A total of 4242 patients tested positive for HCV antibodies, of whom 3643 (86%) underwent subsequent confirmatory testing and 2818 tested positive (2.3% of the 123,572 patients screened). Median time from antibody test to RNA/genotype test was less than 1 month and did not vary by birth cohort, sex, race, income, provider type, or HIV or HBV status. The rate of confirmatory testing was more than 50% higher after 2013 compared with before, and the increase in confirmatory testing did not differ by birth cohort status. Patients whose primary clinic location was in Baltimore (aHR, 1.27; 95% CI, 1.15-1.40) or Virginia (aHR, 1.25; 95% CI, 1.12-1.39) also had greater hazards of confirmatory testing compared with those seen in DC/suburban Maryland, as did those with a prior gastroenterology/ID visit compared with no prior visit (aHR, 1.39; 95% CI, 1.27-1.53) (Table 2).


In the year following the release of the 2013 USPSTF HCV screening recommendations highlighting the need for birth cohort screening, associated protections under the ACA, and DAA availability, the adjusted hazard of HCV screening among the birth cohort more than doubled compared with prior years. This increase was 20% higher than the increase observed in patients outside of the birth cohort and demonstrates the influence of guidelines on changes in practice. In addition, the overall screening rate increased by 29% in the year after the interventions, compared with 4% in the year after the 2012 CDC recommendation. The distinction between the CDC and USPSTF recommendations is that, although both provided guidance, the USPSTF recommendations were supported by policy and science that facilitated access to screening and treatment in ways that were absent during the announcement of the CDC recommendations. First, the USPSTF B grading for HCV screening triggered a policy under the ACA to provide screening without additional cost to all those covered under private or public plans.11 Cost has been cited as a barrier to screening for other chronic conditions, such as HIV and breast cancer.19,20 We observed an increase in the per population screening rate that may be associated with removing barriers posed by the cost of screening.

The availability of DAAs shortly after USPSTF announced its recommendation was another timely screening incentive. The goals of screening are to (1) stop transmission of HCV and (2) identify disease in early stages so that it may be treated more effectively and lead to better outcomes than would occur if it were treated at a later stage. Limited therapeutic options prior to 2013 made these goals elusive and may have deterred screening.21,22

Although the age group with the greatest increase in HCV screening was the birth cohort, traditional risk factors for HCV remain important predictors of screening. Patients with HIV and HBV infection, which are often associated with HCV, had 4 to 7 times higher rates of screening than those without these infections. In our complete-case analysis, we show that screening was almost 2-fold higher in MSM and more than 7-fold higher in patients who inject drugs compared with those who denied using drugs. These data suggest a bias toward screening in patients thought to have transmission risk factors. Yet, 30% of the total sample were missing information on MSM and drug use status. Screening based on risk factors will continue to be incomplete if patient–provider discussions regarding risk factors are not routinely done.23-25 We also note lower screening rates among patients from higher-income neighborhoods. Increasing HCV screening rates in lower-income neighborhoods is responsive to a known gap in delivering high-quality care for HCV.1,26 However, if the opioid and heroin epidemic continues to expand beyond poor urban and rural areas into higher-income neighborhoods and affects the epidemiology of viral hepatitis and HIV, excluding patients from HCV screening based on income will leave us vulnerable to underdiagnosing the infection.27 Variability in screening across geographic areas illustrates the need for further education and outreach. All patients at risk of HCV infection should be screened in order to meet the national and international goal of eliminating viral hepatitis by 2030.28,29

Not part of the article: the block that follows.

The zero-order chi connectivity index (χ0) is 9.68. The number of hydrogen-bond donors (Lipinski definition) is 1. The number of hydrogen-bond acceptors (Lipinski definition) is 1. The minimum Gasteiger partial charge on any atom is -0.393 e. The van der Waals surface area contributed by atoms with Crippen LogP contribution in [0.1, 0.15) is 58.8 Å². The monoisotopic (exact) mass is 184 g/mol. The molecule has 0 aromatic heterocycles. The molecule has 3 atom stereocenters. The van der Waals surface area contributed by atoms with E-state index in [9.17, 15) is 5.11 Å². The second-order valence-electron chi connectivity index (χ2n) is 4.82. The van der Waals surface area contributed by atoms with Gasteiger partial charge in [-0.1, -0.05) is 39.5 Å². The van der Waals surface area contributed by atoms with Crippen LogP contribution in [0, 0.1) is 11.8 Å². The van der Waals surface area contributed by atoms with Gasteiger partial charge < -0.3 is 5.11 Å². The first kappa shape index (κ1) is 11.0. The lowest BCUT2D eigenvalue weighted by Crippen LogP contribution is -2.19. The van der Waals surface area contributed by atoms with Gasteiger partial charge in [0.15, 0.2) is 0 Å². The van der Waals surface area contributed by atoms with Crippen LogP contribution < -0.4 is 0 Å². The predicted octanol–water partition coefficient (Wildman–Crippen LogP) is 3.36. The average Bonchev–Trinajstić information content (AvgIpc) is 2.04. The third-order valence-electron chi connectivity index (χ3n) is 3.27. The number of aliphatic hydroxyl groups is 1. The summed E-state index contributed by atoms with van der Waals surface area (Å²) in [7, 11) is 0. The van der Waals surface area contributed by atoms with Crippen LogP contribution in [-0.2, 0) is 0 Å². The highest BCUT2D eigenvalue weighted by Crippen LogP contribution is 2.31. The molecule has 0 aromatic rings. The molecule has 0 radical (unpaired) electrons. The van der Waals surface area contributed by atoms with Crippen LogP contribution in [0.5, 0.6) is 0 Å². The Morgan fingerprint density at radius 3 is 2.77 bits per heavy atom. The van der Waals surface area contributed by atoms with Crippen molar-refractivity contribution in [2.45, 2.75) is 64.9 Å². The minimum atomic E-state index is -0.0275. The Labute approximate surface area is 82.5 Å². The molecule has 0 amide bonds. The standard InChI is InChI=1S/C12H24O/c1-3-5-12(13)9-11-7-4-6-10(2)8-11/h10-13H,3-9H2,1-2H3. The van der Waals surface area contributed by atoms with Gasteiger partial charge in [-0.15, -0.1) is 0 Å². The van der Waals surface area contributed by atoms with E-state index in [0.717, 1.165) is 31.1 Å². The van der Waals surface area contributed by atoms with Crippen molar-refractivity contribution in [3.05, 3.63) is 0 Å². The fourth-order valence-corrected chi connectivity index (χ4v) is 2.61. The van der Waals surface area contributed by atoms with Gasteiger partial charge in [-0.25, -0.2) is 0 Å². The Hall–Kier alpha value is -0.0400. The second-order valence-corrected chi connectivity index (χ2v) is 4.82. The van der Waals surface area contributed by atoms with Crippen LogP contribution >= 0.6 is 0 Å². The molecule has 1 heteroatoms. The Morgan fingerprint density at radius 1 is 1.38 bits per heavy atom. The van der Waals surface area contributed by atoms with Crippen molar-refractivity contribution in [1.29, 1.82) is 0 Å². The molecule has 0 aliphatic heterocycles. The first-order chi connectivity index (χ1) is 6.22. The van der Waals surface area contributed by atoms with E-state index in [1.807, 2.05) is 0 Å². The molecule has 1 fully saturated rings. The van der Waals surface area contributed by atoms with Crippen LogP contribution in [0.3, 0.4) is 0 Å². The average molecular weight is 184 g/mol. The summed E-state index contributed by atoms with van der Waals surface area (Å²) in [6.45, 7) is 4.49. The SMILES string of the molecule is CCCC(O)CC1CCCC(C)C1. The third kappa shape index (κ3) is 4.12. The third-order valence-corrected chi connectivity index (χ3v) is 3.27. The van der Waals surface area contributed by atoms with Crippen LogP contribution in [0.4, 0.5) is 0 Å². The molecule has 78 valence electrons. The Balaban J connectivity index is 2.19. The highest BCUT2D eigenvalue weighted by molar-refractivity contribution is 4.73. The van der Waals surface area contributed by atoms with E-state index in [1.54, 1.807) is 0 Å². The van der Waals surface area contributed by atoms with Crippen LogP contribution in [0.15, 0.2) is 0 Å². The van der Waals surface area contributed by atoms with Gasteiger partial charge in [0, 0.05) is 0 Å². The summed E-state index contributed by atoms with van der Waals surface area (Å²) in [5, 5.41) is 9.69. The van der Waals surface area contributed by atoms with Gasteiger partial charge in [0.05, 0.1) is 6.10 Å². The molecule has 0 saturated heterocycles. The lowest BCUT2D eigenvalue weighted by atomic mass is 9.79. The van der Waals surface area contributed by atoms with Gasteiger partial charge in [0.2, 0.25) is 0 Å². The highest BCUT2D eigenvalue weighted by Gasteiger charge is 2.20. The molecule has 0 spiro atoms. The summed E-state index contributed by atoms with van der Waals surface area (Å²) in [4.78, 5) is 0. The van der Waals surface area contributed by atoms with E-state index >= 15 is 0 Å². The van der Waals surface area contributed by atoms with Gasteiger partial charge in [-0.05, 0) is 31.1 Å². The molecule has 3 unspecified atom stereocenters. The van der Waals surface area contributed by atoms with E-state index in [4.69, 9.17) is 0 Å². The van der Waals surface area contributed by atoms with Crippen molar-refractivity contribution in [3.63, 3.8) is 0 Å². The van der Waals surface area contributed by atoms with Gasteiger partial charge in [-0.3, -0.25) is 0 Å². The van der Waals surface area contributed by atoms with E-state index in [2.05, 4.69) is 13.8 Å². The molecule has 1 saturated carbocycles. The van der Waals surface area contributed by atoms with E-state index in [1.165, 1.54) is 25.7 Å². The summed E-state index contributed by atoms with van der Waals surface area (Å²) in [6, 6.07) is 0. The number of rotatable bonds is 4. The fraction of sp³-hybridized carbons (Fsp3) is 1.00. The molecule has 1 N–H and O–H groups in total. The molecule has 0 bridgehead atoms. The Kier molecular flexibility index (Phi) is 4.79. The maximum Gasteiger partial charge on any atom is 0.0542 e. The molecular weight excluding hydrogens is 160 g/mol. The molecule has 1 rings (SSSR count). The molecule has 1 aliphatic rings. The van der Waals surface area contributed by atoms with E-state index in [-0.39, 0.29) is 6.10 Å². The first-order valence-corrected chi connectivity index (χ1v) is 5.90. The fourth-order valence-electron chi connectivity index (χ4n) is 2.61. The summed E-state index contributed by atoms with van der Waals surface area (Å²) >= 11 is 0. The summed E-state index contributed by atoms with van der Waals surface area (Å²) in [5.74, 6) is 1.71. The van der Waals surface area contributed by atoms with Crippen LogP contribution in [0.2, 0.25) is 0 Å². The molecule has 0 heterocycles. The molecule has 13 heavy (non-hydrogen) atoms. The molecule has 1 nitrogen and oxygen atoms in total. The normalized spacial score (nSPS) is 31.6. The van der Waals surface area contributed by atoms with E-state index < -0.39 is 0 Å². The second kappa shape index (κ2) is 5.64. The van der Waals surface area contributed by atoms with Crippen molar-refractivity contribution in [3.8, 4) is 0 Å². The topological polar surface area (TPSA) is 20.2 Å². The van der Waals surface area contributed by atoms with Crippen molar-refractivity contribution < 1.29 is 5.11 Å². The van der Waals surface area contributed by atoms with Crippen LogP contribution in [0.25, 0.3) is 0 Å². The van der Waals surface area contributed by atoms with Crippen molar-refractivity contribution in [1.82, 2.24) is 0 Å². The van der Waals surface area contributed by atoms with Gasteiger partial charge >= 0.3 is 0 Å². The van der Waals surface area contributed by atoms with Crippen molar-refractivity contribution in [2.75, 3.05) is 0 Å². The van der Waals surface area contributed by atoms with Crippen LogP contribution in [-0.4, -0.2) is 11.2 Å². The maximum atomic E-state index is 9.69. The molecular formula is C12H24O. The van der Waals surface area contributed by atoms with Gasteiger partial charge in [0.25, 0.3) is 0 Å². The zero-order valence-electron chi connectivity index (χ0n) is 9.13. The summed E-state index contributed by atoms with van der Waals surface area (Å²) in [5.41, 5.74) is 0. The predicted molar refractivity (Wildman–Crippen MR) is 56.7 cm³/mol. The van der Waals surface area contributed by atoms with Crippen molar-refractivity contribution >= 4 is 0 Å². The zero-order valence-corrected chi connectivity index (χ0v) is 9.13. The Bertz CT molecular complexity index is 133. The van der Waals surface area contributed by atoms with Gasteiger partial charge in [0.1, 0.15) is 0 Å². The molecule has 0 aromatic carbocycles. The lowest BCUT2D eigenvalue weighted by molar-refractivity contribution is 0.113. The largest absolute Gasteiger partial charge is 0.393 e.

Our results inform a general increase in HCV screening over time that has been described previously.14,16 Our study is unique in that we formally estimated and compared screening rates before and after the occurrence of the collective activities of 2013 (ie, the USPSTF guidelines, ACA coverage, and DAA availability) by age group, adjusting for individual-level factors that may confound the relationship between population-level initiatives and screening. This analysis allows us to make inferences on the association between policy measures and screening outcomes across age groups. Specifically, we saw higher screening rates after these coordinated activities compared with before, particularly among the birth cohort, who were a primary target of the updated USPSTF recommendations. Our overall screening rates were similar to those observed in other integrated health systems, which were higher than in the general population and lower than rates in the Veterans Affairs health system.4,6,30-33

Although no EHR changes occurred during the course of this study, clinical leadership was engaged to increase provider knowledge about HCV, the need for screening, and the coming availability of efficacious treatment in preparation for a new initiative to increase HCV screening and linkage to care.34 Cooperative agreements to ensure the availability of competitively priced medication may have further supported screening by providing assurance to clinicians that they would be able to offer therapy to patients with infection. Clinical leadership and the ability to negotiate cooperative agreements are key components of our integrated system that may have contributed to our ability to quickly comply with screening guidelines.